Campaign Consultant Fired for Making Anti-Hillary '1984' Video

An employee of a political campaign consulting firm in Washington, D.C., whose clients include presidential candidate Sen. Barack Obama (D - IL), has confessed to having created the heavily-circulated remix video of the classic 1983 Macintosh introduction ad produced and directed by Ridley Scott, which was altered to substitute Sen. Hillary Clinton (D - NY) in place of Big Brother, and Obama's campaign logo in...a strategic location on the classic hammer thrower's outfit.

Phil de Vellis, the former campaign communications director for newly minted Ohio Senator Sherrod Brown and an employee of consulting firm Blue State Digital - which works exclusively with Democratic candidates - confessed to being YouTube user "ParkRidge47" (a reference to Sen. Clinton's birth place and year). In keeping with his employer's policy against doing any work for candidates on the side, de Vellis was terminated today.

In a statement late today, Blue State Digital Managing Director Thomas Gensemer wrote, "Mr. de Vellis created this video on his own time. It was done without the knowledge of management, and was in no way tied to his work at the firm or our formal engagement [on technology pursuits] with the Obama campaign." Gensemer said his firm is under contract with the Obama campaign for hosting services, though not for creative or campaigning services.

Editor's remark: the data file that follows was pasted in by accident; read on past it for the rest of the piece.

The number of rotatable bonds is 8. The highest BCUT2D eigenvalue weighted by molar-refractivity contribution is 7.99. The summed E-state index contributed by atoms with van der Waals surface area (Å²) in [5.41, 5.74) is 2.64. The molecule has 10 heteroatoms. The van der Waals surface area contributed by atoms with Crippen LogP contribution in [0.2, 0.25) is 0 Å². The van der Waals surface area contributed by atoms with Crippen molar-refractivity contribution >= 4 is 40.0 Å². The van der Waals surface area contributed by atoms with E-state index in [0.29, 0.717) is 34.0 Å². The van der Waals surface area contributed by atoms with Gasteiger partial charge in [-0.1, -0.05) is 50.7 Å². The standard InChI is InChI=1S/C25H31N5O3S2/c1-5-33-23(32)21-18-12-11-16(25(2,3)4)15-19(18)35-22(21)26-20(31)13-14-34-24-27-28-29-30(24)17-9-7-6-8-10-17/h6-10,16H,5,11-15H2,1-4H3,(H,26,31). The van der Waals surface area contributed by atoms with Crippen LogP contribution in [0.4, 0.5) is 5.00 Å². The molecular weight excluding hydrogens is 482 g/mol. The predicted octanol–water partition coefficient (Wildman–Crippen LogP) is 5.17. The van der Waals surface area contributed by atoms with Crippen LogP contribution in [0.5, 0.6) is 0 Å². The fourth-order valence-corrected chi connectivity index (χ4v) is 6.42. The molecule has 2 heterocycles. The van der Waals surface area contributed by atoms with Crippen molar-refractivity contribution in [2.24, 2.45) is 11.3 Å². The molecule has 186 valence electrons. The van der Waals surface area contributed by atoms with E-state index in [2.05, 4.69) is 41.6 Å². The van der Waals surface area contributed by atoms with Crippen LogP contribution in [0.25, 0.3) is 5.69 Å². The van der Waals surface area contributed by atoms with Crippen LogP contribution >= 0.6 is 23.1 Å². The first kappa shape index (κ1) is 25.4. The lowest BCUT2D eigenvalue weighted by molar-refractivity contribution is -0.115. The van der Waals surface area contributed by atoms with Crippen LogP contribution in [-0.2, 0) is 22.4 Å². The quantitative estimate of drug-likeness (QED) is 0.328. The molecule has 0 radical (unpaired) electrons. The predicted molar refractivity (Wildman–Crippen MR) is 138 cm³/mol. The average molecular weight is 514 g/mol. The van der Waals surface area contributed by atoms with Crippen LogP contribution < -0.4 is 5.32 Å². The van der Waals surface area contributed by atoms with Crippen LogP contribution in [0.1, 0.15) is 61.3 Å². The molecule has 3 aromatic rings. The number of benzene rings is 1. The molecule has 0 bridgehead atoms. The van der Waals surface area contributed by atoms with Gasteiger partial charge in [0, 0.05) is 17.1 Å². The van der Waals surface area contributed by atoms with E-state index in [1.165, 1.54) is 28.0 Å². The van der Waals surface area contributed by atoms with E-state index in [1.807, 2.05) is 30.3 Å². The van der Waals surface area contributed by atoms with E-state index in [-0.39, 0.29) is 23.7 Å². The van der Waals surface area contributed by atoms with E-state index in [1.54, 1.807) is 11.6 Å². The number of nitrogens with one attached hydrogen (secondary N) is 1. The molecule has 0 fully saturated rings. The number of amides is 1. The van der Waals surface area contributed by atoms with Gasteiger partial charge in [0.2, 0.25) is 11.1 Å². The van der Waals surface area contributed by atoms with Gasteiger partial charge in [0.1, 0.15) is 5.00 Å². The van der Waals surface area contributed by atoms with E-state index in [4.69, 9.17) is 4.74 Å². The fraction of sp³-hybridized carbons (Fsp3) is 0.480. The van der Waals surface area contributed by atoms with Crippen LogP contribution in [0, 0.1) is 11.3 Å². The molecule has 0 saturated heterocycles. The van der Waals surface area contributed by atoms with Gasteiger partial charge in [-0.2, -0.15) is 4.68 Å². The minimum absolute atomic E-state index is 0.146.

De Vellis' identity was discovered shortly after political blogger Arianna Huffington issued a challenge on The Huffington Post to her affiliate bloggers, to work their sources and smoke the mash-up artist out of his hiding place. He had already made contact with the political blog TechPresident, responding to an e-mail sent to his "ParkRidge47" identity on YouTube.

As Huffington told TechPresident Wednesday night, her affiliates discovered de Vellis' identity first, and later backed up that finding by verifying his IP address - though she's not saying how that happened. With both pieces of evidence in hand, she says, she gave de Vellis a little courtesy call earlier today. "I called Phil and told him what he had discovered," she told TechPresident's Micah Sifry. "There was a stunned silence. And then I asked him if he would blog for us about why he made the video. It's a new world, isn't it?"

Of course, given a chance to extend his 15 minutes of fame, he had to oblige.

A close-up look at the '1984' pro-Barack Obama mashup, which shows the 'artist' - now identified as Phil de Vellis - left some artifacts behind. A close-up look at the '1984' pro-Barack Obama mashup, which shows the 'artist' - now identified as Phil de Vellis - left some artifacts behind. Notice a good portion of the original Mac logo still appears on the hammer thrower's jersey.

"I made the 'Vote Different' ad," De Vellis wrote for The Huffington Post, "because I wanted to express my feelings about the Democratic primary, and because I wanted to show that an individual citizen can affect the process. There are thousands of other people who could have made this ad, and I guarantee that more ads like it--by people of all political persuasions--will follow."

Indeed there have been ads like this one, including one produced by a supporter of Connecticut Democratic senatorial candidate Ned Lamont, who substituted his primary opponent, Sen. Joe Lieberman, in place of Big Brother, only this time not nearly so slick. Some observers said the Lamont supporter probably didn't use a Mac. Lamont defeated Lieberman in the primary, though Lieberman went on to retain his senate seat running against Lamont as an independent.